Collective bargaining is a separate right, which can create separate issues for companies. It can be defined as "a voluntary process through which employers and workers discuss and negotiate their relations, in particular terms and conditions of work. Participants include employers themselves or their organisations, and trade unions or, in their absence, representatives freely designated by the workers." Therefore, although trade unions often participate in collective bargaining this is not a requirement and workers not part of organisations can also participate.
According to the ILO, collective bargaining "allows both sides to negotiate a fair employment relationship and prevents costly labour disputes". The ILO notes that research indicates that "countries with highly coordinated collective bargaining tend to have less inequality in wages, lower and less persistent unemployment, and fewer and shorter strikes than countries where collective bargaining is less established."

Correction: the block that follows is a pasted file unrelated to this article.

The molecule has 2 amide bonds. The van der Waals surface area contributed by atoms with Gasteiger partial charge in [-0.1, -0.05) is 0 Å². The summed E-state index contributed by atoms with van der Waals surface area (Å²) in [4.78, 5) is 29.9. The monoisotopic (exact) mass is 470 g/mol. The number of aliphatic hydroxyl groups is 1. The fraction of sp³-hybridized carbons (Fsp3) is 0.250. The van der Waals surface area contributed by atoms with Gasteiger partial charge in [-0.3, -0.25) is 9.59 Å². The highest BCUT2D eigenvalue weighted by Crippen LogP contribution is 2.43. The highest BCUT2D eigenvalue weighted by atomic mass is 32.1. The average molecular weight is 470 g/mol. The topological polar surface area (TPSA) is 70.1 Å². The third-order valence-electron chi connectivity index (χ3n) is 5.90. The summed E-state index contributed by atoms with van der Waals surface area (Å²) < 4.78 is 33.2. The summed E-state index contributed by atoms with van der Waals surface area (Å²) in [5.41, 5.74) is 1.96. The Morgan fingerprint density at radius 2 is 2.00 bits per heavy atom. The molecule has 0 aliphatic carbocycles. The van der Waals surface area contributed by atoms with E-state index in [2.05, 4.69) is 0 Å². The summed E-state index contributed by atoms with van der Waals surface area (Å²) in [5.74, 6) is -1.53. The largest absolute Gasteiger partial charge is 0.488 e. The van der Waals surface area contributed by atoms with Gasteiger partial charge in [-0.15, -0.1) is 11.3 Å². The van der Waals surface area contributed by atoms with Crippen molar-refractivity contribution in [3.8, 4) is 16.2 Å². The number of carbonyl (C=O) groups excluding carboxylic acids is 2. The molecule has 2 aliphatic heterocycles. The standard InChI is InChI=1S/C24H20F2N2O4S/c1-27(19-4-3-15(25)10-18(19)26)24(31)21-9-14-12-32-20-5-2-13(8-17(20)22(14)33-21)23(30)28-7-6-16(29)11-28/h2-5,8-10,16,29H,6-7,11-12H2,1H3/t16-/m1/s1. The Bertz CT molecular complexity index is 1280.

Human rights impact
In contexts where the right to freedom of association is restricted, a range of human rights abuses are impacted, including:
Right to equality before the law, equal protection of the law, and rights of non-discrimination (ICCPR, Article 26): Trade union activists can experience discrimination in the form of arbitrary dismissal, demotion, or lack of access to promotions.
Right to work (ICESCR, Article 6): The right to work includes a prohibition of arbitrary dismissal. However, trade union members in many countries are arbitrarily dismissed by employers as a result of trade union membership or collective bargaining activities.
Right to freedom of assembly (ICCPR, Article 21): The right enables workers and trade union members to peacefully undertake group demonstrations. Demonstrations by trade unions can result in interference by police or company security in many countries, in extreme circumstances, end in violence. Restrictions in the right to assemble freely often go hand in hand with frequent dismissals of unionised workers.
Right to enjoy just and favourable conditions of work (ICESCR, Article 7): The right to enjoy just and favourable conditions at work encompasses a wage that enables families to enjoy the right to a decent standard of living and for parents to maintain reasonable working hours (according to the ILO no more than 48 hours). In many countries where trade unions are not independent or present, workers' conditions are not just and favourable.
See Freedom of Association case studies